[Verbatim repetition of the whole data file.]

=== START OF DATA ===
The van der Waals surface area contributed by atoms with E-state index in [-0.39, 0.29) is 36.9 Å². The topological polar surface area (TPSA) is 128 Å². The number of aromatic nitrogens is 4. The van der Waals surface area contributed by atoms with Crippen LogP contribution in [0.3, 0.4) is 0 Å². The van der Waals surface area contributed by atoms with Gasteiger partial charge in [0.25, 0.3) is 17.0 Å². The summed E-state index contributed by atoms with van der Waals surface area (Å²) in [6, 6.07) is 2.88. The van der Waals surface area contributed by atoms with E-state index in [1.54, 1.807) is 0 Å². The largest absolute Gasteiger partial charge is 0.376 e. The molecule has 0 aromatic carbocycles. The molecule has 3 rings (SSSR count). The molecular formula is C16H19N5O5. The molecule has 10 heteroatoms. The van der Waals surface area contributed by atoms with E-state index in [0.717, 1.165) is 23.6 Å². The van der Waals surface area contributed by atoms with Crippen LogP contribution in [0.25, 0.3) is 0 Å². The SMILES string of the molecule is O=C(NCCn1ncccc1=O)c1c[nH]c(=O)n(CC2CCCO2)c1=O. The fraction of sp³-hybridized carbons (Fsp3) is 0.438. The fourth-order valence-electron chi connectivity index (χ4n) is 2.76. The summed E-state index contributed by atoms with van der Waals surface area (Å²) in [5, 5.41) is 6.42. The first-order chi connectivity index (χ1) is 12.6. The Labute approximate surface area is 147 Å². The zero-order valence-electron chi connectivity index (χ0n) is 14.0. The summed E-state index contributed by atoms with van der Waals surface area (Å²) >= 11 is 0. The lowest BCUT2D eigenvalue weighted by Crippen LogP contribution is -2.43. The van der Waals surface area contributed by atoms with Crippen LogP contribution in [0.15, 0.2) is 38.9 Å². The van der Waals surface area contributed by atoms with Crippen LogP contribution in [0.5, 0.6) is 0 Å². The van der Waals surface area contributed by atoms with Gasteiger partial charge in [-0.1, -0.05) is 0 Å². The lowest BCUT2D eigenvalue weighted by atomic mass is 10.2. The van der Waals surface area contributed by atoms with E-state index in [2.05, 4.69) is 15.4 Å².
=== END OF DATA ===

The van der Waals surface area contributed by atoms with E-state index in [-0.39, 0.29) is 36.9 Å². The topological polar surface area (TPSA) is 128 Å². The number of aromatic nitrogens is 4. The van der Waals surface area contributed by atoms with Crippen LogP contribution in [0.3, 0.4) is 0 Å². The van der Waals surface area contributed by atoms with Gasteiger partial charge in [0.25, 0.3) is 17.0 Å². The summed E-state index contributed by atoms with van der Waals surface area (Å²) in [6, 6.07) is 2.88. The van der Waals surface area contributed by atoms with E-state index in [1.54, 1.807) is 0 Å². The largest absolute Gasteiger partial charge is 0.376 e. The molecule has 0 aromatic carbocycles. The molecule has 3 rings (SSSR count). The molecular formula is C16H19N5O5. The molecule has 10 heteroatoms. The van der Waals surface area contributed by atoms with E-state index in [0.717, 1.165) is 23.6 Å². The van der Waals surface area contributed by atoms with Crippen LogP contribution in [0.25, 0.3) is 0 Å². The SMILES string of the molecule is O=C(NCCn1ncccc1=O)c1c[nH]c(=O)n(CC2CCCO2)c1=O. The fraction of sp³-hybridized carbons (Fsp3) is 0.438. The fourth-order valence-electron chi connectivity index (χ4n) is 2.76. The summed E-state index contributed by atoms with van der Waals surface area (Å²) in [5, 5.41) is 6.42. The first-order chi connectivity index (χ1) is 12.6. The Labute approximate surface area is 147 Å². The zero-order valence-electron chi connectivity index (χ0n) is 14.0. The summed E-state index contributed by atoms with van der Waals surface area (Å²) >= 11 is 0. The lowest BCUT2D eigenvalue weighted by Crippen LogP contribution is -2.43. The van der Waals surface area contributed by atoms with Crippen LogP contribution in [0.15, 0.2) is 38.9 Å². The van der Waals surface area contributed by atoms with Crippen LogP contribution in [0.5, 0.6) is 0 Å². The van der Waals surface area contributed by atoms with Gasteiger partial charge in [-0.1, -0.05) is 0 Å². The lowest BCUT2D eigenvalue weighted by atomic mass is 10.2. The van der Waals surface area contributed by atoms with E-state index in [2.05, 4.69) is 15.4 Å².